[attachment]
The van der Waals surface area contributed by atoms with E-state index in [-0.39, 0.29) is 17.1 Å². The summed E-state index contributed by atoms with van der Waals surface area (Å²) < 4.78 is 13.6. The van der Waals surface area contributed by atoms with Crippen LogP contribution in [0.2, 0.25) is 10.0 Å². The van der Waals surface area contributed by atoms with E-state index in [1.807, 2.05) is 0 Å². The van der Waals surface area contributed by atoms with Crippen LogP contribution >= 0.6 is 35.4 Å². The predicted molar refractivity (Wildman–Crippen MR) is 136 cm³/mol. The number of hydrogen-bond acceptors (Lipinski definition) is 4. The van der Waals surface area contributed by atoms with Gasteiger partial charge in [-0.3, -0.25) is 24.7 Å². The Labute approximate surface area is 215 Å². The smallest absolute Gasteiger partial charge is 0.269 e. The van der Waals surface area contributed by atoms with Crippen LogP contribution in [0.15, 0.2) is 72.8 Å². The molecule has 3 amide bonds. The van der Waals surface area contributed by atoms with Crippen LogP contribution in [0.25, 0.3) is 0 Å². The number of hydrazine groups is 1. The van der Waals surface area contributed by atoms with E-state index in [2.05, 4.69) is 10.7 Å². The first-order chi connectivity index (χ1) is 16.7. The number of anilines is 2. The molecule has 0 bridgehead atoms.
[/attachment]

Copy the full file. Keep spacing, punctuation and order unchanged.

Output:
The van der Waals surface area contributed by atoms with E-state index in [-0.39, 0.29) is 17.1 Å². The summed E-state index contributed by atoms with van der Waals surface area (Å²) < 4.78 is 13.6. The van der Waals surface area contributed by atoms with Crippen LogP contribution in [0.2, 0.25) is 10.0 Å². The van der Waals surface area contributed by atoms with E-state index in [1.807, 2.05) is 0 Å². The van der Waals surface area contributed by atoms with Crippen LogP contribution >= 0.6 is 35.4 Å². The predicted molar refractivity (Wildman–Crippen MR) is 136 cm³/mol. The number of hydrogen-bond acceptors (Lipinski definition) is 4. The van der Waals surface area contributed by atoms with Gasteiger partial charge in [-0.3, -0.25) is 24.7 Å². The Labute approximate surface area is 215 Å². The smallest absolute Gasteiger partial charge is 0.269 e. The van der Waals surface area contributed by atoms with Crippen LogP contribution in [0.15, 0.2) is 72.8 Å². The molecule has 3 amide bonds. The van der Waals surface area contributed by atoms with Crippen LogP contribution in [0.25, 0.3) is 0 Å². The number of hydrazine groups is 1. The van der Waals surface area contributed by atoms with E-state index in [2.05, 4.69) is 10.7 Å². The first-order chi connectivity index (χ1) is 16.7. The number of anilines is 2. The molecule has 0 bridgehead atoms.